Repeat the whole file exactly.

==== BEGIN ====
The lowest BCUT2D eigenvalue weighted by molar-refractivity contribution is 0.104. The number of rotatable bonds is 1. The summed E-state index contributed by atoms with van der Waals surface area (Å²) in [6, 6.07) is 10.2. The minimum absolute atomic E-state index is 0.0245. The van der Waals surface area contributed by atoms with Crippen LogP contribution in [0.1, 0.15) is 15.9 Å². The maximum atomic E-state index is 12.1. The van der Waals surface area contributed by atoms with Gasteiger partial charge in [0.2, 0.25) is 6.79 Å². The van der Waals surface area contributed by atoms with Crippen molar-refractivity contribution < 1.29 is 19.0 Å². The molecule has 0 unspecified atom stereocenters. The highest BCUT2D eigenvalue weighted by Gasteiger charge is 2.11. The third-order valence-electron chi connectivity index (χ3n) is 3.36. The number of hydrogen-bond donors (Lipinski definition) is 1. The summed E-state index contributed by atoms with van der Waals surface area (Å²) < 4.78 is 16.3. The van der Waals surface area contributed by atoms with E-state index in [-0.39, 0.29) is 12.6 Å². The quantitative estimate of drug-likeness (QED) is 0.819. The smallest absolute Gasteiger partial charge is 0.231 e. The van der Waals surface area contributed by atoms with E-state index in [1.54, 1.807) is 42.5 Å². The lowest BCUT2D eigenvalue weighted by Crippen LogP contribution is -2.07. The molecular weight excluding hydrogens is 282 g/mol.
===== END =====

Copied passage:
The lowest BCUT2D eigenvalue weighted by molar-refractivity contribution is 0.104. The number of rotatable bonds is 1. The summed E-state index contributed by atoms with van der Waals surface area (Å²) in [6, 6.07) is 10.2. The minimum absolute atomic E-state index is 0.0245. The van der Waals surface area contributed by atoms with Crippen LogP contribution in [0.1, 0.15) is 15.9 Å². The maximum atomic E-state index is 12.1. The van der Waals surface area contributed by atoms with Gasteiger partial charge in [0.2, 0.25) is 6.79 Å². The van der Waals surface area contributed by atoms with Crippen molar-refractivity contribution < 1.29 is 19.0 Å². The molecule has 0 unspecified atom stereocenters. The highest BCUT2D eigenvalue weighted by Gasteiger charge is 2.11. The third-order valence-electron chi connectivity index (χ3n) is 3.36. The number of hydrogen-bond donors (Lipinski definition) is 1. The summed E-state index contributed by atoms with van der Waals surface area (Å²) < 4.78 is 16.3. The van der Waals surface area contributed by atoms with E-state index in [-0.39, 0.29) is 12.6 Å². The quantitative estimate of drug-likeness (QED) is 0.819. The smallest absolute Gasteiger partial charge is 0.231 e. The van der Waals surface area contributed by atoms with E-state index in [1.54, 1.807) is 42.5 Å². The lowest BCUT2D eigenvalue weighted by Crippen LogP contribution is -2.07. The molecular weight excluding hydrogens is 282 g/mol.